Kikashi

British Go Journal No. 65. July 1985. Page 24.

Matthew Macfadyen

One of the most obvious differences between professional Go and kyu level Go, to the casual observer, is that the professionals use far more forcing moves - called kikashi in Japanese - exchanging one or two pairs of plays in one area and then switching to another part of the board. The reasons for which this happens are something of a mystery to many weaker players, and the purpose of the series of articles of which this is the first is to list some of these reasons and explain them.

Which brings us to the problem on the previous page and the Go proverb "Play kikashi before living". Turn back if you have not looked at it yet. White 1 there was an impudent play, which should be punished by Black. The well timed kikashis in Dia 1 here do just that.

Diagram 1









White 1 in the problem captured at triangle here.

Black 1 is a bit hard to find, but it threatens to make an eye with the sequence in Dia 2 (3 there has to threaten to connect along the edge). Now that White has decided to try to force Black 5, he might continue with 2 in Dia 1, though he is further embarassed by the exchange of 3 for 4.

Diagram 2


It would also be possible for Black to force with B-C before living, but there are two reasons for not doing so - White will answer at C whenever B is played, so there is no hurry; and there may be other ways to use this weakness.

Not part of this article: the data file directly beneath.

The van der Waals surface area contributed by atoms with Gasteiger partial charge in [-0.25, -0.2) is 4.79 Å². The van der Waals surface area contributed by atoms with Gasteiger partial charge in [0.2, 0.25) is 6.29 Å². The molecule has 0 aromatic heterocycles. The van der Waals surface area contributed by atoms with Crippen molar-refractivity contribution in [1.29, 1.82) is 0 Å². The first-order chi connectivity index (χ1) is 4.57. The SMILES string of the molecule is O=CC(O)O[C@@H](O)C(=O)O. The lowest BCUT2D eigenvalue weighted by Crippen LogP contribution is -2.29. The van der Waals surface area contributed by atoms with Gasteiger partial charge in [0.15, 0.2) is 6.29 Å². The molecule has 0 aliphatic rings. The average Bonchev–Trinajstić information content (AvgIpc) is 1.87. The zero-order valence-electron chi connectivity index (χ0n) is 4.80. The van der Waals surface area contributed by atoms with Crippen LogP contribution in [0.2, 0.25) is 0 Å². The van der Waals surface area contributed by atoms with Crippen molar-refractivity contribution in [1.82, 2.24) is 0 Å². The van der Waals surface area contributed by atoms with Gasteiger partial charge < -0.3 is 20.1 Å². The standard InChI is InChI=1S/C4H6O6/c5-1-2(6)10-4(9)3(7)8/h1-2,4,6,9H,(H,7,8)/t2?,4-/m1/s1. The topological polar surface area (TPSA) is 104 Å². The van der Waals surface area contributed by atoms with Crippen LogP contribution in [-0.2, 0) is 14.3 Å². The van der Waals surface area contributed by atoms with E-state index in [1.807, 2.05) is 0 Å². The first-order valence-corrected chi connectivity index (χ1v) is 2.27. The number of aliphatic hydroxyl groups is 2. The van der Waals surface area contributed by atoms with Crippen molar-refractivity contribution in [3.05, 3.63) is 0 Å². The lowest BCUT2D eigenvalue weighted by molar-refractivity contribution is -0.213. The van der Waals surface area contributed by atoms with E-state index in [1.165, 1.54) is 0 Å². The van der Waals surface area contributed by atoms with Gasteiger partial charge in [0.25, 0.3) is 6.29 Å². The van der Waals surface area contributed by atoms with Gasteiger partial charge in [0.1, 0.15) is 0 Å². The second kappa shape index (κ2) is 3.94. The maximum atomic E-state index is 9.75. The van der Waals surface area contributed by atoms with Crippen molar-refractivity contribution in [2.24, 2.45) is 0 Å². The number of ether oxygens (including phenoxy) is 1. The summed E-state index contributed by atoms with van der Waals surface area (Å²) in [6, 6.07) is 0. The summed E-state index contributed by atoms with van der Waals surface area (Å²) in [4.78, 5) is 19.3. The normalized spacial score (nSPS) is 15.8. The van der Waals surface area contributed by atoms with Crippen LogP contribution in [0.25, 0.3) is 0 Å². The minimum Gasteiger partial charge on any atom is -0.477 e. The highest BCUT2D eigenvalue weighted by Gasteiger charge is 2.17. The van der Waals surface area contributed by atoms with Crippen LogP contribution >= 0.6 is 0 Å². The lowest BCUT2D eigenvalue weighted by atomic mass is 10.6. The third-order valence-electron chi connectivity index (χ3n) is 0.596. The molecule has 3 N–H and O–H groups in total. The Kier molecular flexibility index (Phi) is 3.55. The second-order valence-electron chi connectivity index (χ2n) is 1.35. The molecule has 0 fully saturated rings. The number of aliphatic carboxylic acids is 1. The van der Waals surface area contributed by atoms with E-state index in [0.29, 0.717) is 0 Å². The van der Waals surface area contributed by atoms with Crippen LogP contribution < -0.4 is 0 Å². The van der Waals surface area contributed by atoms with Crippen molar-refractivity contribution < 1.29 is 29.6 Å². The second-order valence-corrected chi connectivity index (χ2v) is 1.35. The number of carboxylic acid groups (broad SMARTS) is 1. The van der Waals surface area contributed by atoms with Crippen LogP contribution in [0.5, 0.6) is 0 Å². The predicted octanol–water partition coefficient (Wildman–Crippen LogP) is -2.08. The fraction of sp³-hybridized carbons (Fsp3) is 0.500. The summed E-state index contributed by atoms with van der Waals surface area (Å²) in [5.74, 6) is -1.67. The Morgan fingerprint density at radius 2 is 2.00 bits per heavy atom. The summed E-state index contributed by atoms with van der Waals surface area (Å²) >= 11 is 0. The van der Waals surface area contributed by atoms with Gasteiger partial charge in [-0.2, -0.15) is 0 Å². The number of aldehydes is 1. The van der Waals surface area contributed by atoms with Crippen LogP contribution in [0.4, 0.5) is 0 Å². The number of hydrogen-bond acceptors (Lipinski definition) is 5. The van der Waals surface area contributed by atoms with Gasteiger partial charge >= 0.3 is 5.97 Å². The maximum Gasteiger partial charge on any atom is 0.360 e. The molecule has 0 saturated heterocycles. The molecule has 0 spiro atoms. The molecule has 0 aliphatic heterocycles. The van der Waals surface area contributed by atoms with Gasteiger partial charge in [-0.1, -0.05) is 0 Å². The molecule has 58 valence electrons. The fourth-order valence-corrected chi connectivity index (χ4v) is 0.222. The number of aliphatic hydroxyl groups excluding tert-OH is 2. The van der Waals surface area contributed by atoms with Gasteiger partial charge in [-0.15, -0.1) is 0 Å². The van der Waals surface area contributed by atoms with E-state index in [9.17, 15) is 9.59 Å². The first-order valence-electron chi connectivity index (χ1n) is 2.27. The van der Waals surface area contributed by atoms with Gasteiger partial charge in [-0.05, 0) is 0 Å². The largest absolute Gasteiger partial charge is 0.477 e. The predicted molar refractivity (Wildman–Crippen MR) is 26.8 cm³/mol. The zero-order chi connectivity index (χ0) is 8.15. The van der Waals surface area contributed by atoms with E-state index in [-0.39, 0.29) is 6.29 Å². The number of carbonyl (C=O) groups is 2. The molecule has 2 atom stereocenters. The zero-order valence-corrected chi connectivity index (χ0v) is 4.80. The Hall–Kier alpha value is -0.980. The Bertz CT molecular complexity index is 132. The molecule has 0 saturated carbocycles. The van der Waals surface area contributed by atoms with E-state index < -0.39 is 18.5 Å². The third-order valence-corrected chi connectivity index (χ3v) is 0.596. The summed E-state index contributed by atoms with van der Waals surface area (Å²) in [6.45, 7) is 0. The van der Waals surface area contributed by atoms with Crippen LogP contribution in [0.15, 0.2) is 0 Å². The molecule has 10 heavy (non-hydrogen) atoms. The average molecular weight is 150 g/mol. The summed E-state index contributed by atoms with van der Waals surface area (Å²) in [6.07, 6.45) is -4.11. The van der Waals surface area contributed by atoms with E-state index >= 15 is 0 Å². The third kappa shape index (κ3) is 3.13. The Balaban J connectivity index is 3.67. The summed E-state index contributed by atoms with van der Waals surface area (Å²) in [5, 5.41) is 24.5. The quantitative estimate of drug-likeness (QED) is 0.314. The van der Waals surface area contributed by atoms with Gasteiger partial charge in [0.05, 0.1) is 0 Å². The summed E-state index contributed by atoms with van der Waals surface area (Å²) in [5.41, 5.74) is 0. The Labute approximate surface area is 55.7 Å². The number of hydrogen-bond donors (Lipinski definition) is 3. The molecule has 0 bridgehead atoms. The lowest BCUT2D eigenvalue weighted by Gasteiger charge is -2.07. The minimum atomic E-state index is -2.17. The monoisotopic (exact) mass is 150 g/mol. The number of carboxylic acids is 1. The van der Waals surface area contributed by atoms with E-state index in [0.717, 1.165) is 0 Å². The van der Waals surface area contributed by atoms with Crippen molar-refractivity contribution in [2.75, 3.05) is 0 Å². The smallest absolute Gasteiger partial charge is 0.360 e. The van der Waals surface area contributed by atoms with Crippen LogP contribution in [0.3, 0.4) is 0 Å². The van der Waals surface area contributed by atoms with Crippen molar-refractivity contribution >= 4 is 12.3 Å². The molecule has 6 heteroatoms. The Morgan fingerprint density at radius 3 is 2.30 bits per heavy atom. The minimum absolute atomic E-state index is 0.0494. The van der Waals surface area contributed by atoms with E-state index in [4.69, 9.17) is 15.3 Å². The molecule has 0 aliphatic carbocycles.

Before playing a forcing move you should ask yourself three questions:

  • Will he answer?
  • Is this the last chance to play it?
  • Are there other ways to use the same weakness?

All of these can be difficult to answer, and some of the ways to think about the second and third questions will be considered in our next issue, but let us consider how these relate to Dia 1.

White 1 in the problem overleaf (triangle in Dia 1) manifestly fails on the first count - White tried to force Black, and ended up with his corner collapsing, and with a nasty cutting point in his group.

Black's kikashis 1 and 3 in Dia 1 are easy to play because he doesn't have to worry about whether or not White answers - since Black was going to have to play 5 anyway, the general result in this area will always be that White gets first move elsewhere. This is one of the reasons for "kikashi before living".

My second criterion contains the other reason for "kikashi before living" - in Dia 1 Black gets his last chance to play 1 and 3 gettng these answers. It is sometimes correct to play kikashis before the last possible moment, but once that moment has been reached you must either play it or forget it. In this diagram the exchange of 3-4 at least is almost pure profit for Black (it is hard to imagine the one point White gets outweighing the value of the cut at A), while the 1-2 exchange is even better (indeed, White might decide to protect his corner after black 5), so his forcing attempt ends in gote.

[Start]


This article is from the British Go Journal Issue 65
which is one of a series of back issues now available on the web.





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